The End of Oulipo?

The End of Oulipo? My book (co-authored with Lauren Elkin), published by Zero Books. Available everywhere. Order it from Amazon, or find it in bookstores nationwide. The End of Oulipo

Lady Chatterley’s Brother

Lady Chatterley's Brother. The first ebook in the new TQC Long Essays series, Lady Chatterley's Brothercalled “an exciting new project” by Chad Post of Open Letter and Three Percent. Why can't Nicholson Baker write about sex? And why can Javier Marias? We investigate why porn is a dead end, and why seduction paves the way for the sex writing of the future. Read an excerpt.

Available now from Amazon, Barnes & Noble, and direct from this site:


Translate This Book!

Ever wonder what English is missing? Called "a fascinating Life Perecread" by The New Yorker, Translate This Book! brings together over 40 of the top translators, publishers, and authors to tell us what books need to be published in English. Get it on Kindle.

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Group Reads

The Tunnel

Fall Read: The Tunnel by William H. Gass

A group read of the book that either "engenders awe and despair" or "[goads] the reader with obscenity and bigotry," or both. Info here. Buy the book here and support this site.

Naked Singularity

Summer Read: A Naked Singularity by Sergio De La Pava

Fans of Gaddis, Pynchon, DeLillo: A group read of the book that went from Xlibris to the University of Chicago Press. Info here. Buy the book here and support this site.

Life Perec

Life A User's Manual by Georges Perec

Starting March 2011, read the greatest novel from an experimental master. Info here. Buy the book here and support this site.

Last Samurai

Fall Read: The Last Samurai by Helen DeWitt

A group read of one of the '00s most-lauded postmodern novels. Info here. Buy the book here and support this site.

Tale of Genji

The Summer of Genji

Two great online lit magazines team up to read a mammoth court drama, the world's first novel.

Your Face Tomorrow

Your Face This Spring

A 3-month read of Javier Marias' mammoth book Your Face Tomorrow

Shop though these links = Support this site


Ten Memorable Quotes from William Gaddis’ Letters

New Books
Here are ten of my favorite moments from these hugely interesting letters.


Interviews from Conversational Reading

New Books
See this page for interviews with leading authors, translators, publishers, and more.


  • [[there.]] by Lance Olsen December 15, 2014
    Lance Olsen is the author of two recent works, [[there.]] and Theories of Forgetting (FC2). The second presents three narratives in a clearly fictional mode while the first offers day-to-day thoughts on living in another country. We rightly suspect that any artist’s memoir or diary ought to be viewed as written with a prospective public in mind, no matter ho […]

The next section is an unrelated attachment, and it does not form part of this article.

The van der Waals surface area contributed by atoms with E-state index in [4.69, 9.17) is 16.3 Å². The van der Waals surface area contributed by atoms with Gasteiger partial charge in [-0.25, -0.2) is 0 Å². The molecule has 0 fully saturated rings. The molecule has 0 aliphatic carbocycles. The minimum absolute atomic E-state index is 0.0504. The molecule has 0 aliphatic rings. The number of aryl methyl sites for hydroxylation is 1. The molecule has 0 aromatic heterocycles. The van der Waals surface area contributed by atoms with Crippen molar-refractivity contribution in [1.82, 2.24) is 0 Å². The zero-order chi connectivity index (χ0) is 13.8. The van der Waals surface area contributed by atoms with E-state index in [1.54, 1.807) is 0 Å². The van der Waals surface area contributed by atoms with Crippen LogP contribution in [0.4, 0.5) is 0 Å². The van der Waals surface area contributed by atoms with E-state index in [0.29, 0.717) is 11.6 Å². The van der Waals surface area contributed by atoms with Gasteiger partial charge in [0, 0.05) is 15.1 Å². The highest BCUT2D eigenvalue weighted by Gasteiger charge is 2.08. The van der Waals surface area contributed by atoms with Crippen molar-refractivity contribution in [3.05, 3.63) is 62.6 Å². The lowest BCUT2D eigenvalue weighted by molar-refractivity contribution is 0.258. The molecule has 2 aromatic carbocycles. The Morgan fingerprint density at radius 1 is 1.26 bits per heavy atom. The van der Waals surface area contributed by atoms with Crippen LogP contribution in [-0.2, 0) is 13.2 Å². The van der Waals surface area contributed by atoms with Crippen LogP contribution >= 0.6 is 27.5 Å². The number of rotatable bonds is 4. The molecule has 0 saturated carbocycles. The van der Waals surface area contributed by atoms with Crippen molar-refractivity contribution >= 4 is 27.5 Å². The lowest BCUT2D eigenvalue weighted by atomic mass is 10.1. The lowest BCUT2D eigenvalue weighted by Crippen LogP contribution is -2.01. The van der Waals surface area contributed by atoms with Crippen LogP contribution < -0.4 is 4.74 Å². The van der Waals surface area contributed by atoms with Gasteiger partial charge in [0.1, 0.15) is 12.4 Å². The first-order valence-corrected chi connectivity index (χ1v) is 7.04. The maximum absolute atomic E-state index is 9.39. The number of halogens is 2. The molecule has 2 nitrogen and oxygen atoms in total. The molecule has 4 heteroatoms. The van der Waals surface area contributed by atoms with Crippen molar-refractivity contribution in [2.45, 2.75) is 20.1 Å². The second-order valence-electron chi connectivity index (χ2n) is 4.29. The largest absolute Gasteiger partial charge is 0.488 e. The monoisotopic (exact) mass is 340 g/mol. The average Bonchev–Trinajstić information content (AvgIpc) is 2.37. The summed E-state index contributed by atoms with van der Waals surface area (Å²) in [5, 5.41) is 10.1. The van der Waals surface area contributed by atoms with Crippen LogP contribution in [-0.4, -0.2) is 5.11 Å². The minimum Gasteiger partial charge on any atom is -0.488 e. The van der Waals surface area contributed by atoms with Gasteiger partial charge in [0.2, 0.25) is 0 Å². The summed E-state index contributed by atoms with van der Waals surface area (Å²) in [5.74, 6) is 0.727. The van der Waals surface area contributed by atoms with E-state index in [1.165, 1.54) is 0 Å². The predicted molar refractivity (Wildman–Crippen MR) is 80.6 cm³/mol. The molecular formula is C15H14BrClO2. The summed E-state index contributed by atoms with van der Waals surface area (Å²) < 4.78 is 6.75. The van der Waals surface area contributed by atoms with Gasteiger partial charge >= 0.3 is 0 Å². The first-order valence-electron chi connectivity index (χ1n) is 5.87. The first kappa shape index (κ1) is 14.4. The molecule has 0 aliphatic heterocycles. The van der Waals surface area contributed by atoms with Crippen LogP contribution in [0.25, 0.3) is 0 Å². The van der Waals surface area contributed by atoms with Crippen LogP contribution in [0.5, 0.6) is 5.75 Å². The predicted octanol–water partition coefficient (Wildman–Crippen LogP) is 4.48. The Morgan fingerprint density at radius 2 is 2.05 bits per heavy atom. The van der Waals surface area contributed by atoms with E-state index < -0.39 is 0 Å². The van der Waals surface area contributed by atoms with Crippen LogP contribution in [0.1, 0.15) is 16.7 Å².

• Noir and Nihilism in True Detective December 15, 2014
    "It’s just one story. The oldest. . . . Light versus dark." Spanning 8 episodes between January and March of 2014, HBO’s runaway hit True Detective challenged the status quo of contemporary crime drama. The show has been widely celebrated for its philosophy, complexity, and visual aesthetic. Co-starring actors Matthew McConaughey as Rustin "Ru […]
  • The Colonel’s World December 15, 2014
    Mahmoud Dowlatabadi (born 1940) is considered by many the living Iranian novelist, a perennial Nobel Prize candidate. Dowlatabadi wrote The Colonel some thirty years ago, because in his own words he had been “afflicted.” The subject forced him to sit at the desk and write nonstop for two years. “Writing The Colonel I felt a strong sense of indignation and pa […]
  • Mr Gwyn and Three Times at Dawn by Alessandro Baricco December 15, 2014
    Alessandro Baricco’s well-crafted, elegant prose seems as though it should create the impression of distance, or of abstraction; instead, the reader of Mr. Gwyn and Three Times at Dawn becomes wholly implicated and immersed, drawn into a dreamy and idiosyncratic world that blurs the division between reader, character and writer. As readers, we expect that th […]
  • The Walls of Delhi by Uday Prakash December 15, 2014